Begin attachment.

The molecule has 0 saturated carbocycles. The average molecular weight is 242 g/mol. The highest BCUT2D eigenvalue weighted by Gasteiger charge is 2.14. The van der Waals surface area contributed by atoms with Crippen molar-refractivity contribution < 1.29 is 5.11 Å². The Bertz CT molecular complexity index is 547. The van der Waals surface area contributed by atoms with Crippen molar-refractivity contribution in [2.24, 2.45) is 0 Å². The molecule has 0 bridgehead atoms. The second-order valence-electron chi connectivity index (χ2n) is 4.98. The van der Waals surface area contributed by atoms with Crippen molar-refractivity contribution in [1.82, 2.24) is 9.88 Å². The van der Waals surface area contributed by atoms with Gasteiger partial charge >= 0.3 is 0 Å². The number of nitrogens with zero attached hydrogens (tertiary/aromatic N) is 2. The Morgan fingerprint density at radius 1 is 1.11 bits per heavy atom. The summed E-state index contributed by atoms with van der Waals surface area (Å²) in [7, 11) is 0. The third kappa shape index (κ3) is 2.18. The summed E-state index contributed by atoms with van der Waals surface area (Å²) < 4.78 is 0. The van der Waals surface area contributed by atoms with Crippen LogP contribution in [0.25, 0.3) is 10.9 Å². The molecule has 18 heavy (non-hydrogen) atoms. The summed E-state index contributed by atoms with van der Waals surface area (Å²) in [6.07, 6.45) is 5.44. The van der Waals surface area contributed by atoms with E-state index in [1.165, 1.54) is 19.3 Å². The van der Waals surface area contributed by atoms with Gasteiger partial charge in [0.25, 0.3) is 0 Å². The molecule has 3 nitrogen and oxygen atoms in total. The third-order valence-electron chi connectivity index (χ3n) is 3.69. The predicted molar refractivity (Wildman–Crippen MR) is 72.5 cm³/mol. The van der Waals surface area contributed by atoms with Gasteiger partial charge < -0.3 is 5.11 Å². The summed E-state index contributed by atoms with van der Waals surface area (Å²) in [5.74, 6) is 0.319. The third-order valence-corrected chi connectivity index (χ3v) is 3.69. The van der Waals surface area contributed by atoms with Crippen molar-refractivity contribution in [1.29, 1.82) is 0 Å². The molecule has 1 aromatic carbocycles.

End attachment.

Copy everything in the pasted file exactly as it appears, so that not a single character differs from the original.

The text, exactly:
The molecule has 0 saturated carbocycles. The average molecular weight is 242 g/mol. The highest BCUT2D eigenvalue weighted by Gasteiger charge is 2.14. The van der Waals surface area contributed by atoms with Crippen molar-refractivity contribution < 1.29 is 5.11 Å². The Bertz CT molecular complexity index is 547. The van der Waals surface area contributed by atoms with Crippen molar-refractivity contribution in [2.24, 2.45) is 0 Å². The molecule has 0 bridgehead atoms. The second-order valence-electron chi connectivity index (χ2n) is 4.98. The van der Waals surface area contributed by atoms with Crippen molar-refractivity contribution in [1.82, 2.24) is 9.88 Å². The van der Waals surface area contributed by atoms with Gasteiger partial charge >= 0.3 is 0 Å². The number of nitrogens with zero attached hydrogens (tertiary/aromatic N) is 2. The Morgan fingerprint density at radius 1 is 1.11 bits per heavy atom. The summed E-state index contributed by atoms with van der Waals surface area (Å²) in [7, 11) is 0. The third kappa shape index (κ3) is 2.18. The summed E-state index contributed by atoms with van der Waals surface area (Å²) < 4.78 is 0. The van der Waals surface area contributed by atoms with Crippen LogP contribution in [0.25, 0.3) is 10.9 Å². The molecule has 18 heavy (non-hydrogen) atoms. The summed E-state index contributed by atoms with van der Waals surface area (Å²) in [6.07, 6.45) is 5.44. The van der Waals surface area contributed by atoms with E-state index in [1.165, 1.54) is 19.3 Å². The van der Waals surface area contributed by atoms with Gasteiger partial charge in [0.25, 0.3) is 0 Å². The molecule has 3 nitrogen and oxygen atoms in total. The third-order valence-electron chi connectivity index (χ3n) is 3.69. The predicted molar refractivity (Wildman–Crippen MR) is 72.5 cm³/mol. The van der Waals surface area contributed by atoms with Gasteiger partial charge < -0.3 is 5.11 Å². The summed E-state index contributed by atoms with van der Waals surface area (Å²) in [5.74, 6) is 0.319. The third-order valence-corrected chi connectivity index (χ3v) is 3.69. The van der Waals surface area contributed by atoms with Crippen molar-refractivity contribution in [1.29, 1.82) is 0 Å². The molecule has 1 aromatic carbocycles.